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mush·room (mŭshrm, -rm)
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n.
1.
a. Any of various fungi that produce a fleshy fruiting body, especially one consisting of a stalk with an umbrella-shaped cap.
b. Any of such fungi that are edible, especially the widely cultivated species Agaricus bisporus, which includes the button, cremini, and portobello mushrooms.
c. The usually aboveground fruiting body of any of such fungi.
d. One of these fruiting bodies that produce hallucinations when ingested. Also called magic mushroom.
2. Something shaped like one of these fungi.
intr.v. mush·roomed, mush·room·ing, mush·rooms
1. To multiply, grow, or expand rapidly: The population mushroomed in the postwar decades.
2. To swell or spread out into a shape similar to a mushroom.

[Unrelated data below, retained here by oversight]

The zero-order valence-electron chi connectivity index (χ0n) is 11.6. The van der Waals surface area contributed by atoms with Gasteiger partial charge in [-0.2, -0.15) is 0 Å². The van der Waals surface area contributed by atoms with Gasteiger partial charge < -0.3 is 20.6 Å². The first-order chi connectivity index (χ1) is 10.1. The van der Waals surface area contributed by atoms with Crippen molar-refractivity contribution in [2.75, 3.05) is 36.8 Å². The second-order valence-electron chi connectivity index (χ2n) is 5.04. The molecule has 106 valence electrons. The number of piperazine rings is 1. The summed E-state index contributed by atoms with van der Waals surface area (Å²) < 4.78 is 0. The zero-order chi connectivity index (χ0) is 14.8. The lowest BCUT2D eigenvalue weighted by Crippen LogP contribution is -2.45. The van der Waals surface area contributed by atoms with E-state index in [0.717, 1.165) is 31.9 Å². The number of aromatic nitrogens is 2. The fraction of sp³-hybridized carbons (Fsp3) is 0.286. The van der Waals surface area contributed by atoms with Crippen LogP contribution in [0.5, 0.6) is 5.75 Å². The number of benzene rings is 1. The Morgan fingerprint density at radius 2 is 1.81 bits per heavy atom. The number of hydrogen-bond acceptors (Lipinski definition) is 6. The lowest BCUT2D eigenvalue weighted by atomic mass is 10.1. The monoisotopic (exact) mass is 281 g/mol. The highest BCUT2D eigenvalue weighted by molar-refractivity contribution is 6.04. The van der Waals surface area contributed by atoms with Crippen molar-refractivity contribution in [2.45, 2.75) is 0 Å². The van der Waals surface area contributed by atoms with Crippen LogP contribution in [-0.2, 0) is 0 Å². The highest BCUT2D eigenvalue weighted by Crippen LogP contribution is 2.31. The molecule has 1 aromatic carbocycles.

3. To collect wild mushrooms.
adj.
1. Relating to, consisting of, or containing mushrooms: mushroom sauce.
2. Resembling mushrooms in rapidity of growth or evanescence: mushroom towns.

[Alteration of Middle English musheron, from Anglo-Norman mosserun, mushroom, agaric, from Old French mosseron, both from Vulgar Latin *mussariō, *mussariōn- (exact preform uncertain), edible agaric, mushroom (compare Catalan moixernó, edible agaric, chanterelle, and Occitan mossairon, edible agaric) possibly of pre-Roman substrate origin.]

The American Heritage® Dictionary of the English Language, Fifth Edition copyright ©2020 by Houghton Mifflin Harcourt Publishing Company. All rights reserved.
 

Indo-European & Semitic Roots Appendices

    Thousands of entries in the dictionary include etymologies that trace their origins back to reconstructed proto-languages. You can obtain more information about these forms in our online appendices:

    Indo-European Roots

    Semitic Roots

    The Indo-European appendix covers nearly half of the Indo-European roots that have left their mark on English words. A more complete treatment of Indo-European roots and the English words derived from them is available in our Dictionary of Indo-European Roots.

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